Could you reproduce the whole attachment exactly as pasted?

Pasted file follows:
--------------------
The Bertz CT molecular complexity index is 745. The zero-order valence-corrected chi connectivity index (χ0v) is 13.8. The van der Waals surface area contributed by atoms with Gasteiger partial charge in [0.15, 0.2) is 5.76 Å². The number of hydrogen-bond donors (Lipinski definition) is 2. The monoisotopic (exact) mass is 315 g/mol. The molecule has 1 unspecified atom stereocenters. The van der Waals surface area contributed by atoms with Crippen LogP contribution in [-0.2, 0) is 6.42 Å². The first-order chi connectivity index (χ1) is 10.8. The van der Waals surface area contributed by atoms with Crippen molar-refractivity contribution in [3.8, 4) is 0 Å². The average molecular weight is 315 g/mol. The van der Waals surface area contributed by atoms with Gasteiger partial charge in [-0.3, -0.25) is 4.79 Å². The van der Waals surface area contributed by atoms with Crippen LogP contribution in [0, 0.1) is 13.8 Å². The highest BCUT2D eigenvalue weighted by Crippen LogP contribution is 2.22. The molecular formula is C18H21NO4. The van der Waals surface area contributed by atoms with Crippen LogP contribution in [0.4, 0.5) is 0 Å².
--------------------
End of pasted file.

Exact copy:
The Bertz CT molecular complexity index is 745. The zero-order valence-corrected chi connectivity index (χ0v) is 13.8. The van der Waals surface area contributed by atoms with Gasteiger partial charge in [0.15, 0.2) is 5.76 Å². The number of hydrogen-bond donors (Lipinski definition) is 2. The monoisotopic (exact) mass is 315 g/mol. The molecule has 1 unspecified atom stereocenters. The van der Waals surface area contributed by atoms with Crippen LogP contribution in [-0.2, 0) is 6.42 Å². The first-order chi connectivity index (χ1) is 10.8. The van der Waals surface area contributed by atoms with Crippen molar-refractivity contribution in [3.8, 4) is 0 Å². The average molecular weight is 315 g/mol. The van der Waals surface area contributed by atoms with Gasteiger partial charge in [-0.3, -0.25) is 4.79 Å². The van der Waals surface area contributed by atoms with Crippen LogP contribution in [0, 0.1) is 13.8 Å². The highest BCUT2D eigenvalue weighted by Crippen LogP contribution is 2.22. The molecular formula is C18H21NO4. The van der Waals surface area contributed by atoms with Crippen LogP contribution in [0.4, 0.5) is 0 Å².